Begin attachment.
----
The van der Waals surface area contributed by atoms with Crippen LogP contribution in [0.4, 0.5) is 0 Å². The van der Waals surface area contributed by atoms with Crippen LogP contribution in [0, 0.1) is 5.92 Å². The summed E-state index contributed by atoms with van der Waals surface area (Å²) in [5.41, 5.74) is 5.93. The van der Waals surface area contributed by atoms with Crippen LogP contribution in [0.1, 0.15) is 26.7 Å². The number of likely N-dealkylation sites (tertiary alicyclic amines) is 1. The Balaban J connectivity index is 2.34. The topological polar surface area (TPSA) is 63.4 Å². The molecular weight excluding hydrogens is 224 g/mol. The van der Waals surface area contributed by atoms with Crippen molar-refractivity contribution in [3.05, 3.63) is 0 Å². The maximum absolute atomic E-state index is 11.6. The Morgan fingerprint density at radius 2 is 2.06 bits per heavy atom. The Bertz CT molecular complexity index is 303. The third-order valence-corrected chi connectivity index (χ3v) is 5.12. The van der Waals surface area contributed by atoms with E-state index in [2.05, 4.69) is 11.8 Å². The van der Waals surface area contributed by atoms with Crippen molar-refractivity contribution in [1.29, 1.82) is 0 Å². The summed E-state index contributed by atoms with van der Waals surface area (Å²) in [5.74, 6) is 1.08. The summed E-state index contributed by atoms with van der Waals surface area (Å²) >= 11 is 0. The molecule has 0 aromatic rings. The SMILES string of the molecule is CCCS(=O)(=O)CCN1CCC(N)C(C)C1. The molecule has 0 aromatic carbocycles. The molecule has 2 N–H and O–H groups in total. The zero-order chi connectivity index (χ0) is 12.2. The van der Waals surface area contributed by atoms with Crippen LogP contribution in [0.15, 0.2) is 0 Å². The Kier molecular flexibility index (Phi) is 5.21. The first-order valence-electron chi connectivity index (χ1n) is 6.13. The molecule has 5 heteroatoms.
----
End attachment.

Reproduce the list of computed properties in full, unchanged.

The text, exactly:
The van der Waals surface area contributed by atoms with Crippen LogP contribution in [0.4, 0.5) is 0 Å². The van der Waals surface area contributed by atoms with Crippen LogP contribution in [0, 0.1) is 5.92 Å². The summed E-state index contributed by atoms with van der Waals surface area (Å²) in [5.41, 5.74) is 5.93. The van der Waals surface area contributed by atoms with Crippen LogP contribution in [0.1, 0.15) is 26.7 Å². The number of likely N-dealkylation sites (tertiary alicyclic amines) is 1. The Balaban J connectivity index is 2.34. The topological polar surface area (TPSA) is 63.4 Å². The molecular weight excluding hydrogens is 224 g/mol. The van der Waals surface area contributed by atoms with Crippen molar-refractivity contribution in [3.05, 3.63) is 0 Å². The maximum absolute atomic E-state index is 11.6. The Morgan fingerprint density at radius 2 is 2.06 bits per heavy atom. The Bertz CT molecular complexity index is 303. The third-order valence-corrected chi connectivity index (χ3v) is 5.12. The van der Waals surface area contributed by atoms with E-state index in [2.05, 4.69) is 11.8 Å². The van der Waals surface area contributed by atoms with Crippen molar-refractivity contribution in [1.29, 1.82) is 0 Å². The summed E-state index contributed by atoms with van der Waals surface area (Å²) in [5.74, 6) is 1.08. The summed E-state index contributed by atoms with van der Waals surface area (Å²) >= 11 is 0. The molecule has 0 aromatic rings. The SMILES string of the molecule is CCCS(=O)(=O)CCN1CCC(N)C(C)C1. The molecule has 0 aromatic carbocycles. The molecule has 2 N–H and O–H groups in total. The zero-order chi connectivity index (χ0) is 12.2. The van der Waals surface area contributed by atoms with Crippen LogP contribution in [0.15, 0.2) is 0 Å². The Kier molecular flexibility index (Phi) is 5.21. The first-order valence-electron chi connectivity index (χ1n) is 6.13. The molecule has 5 heteroatoms.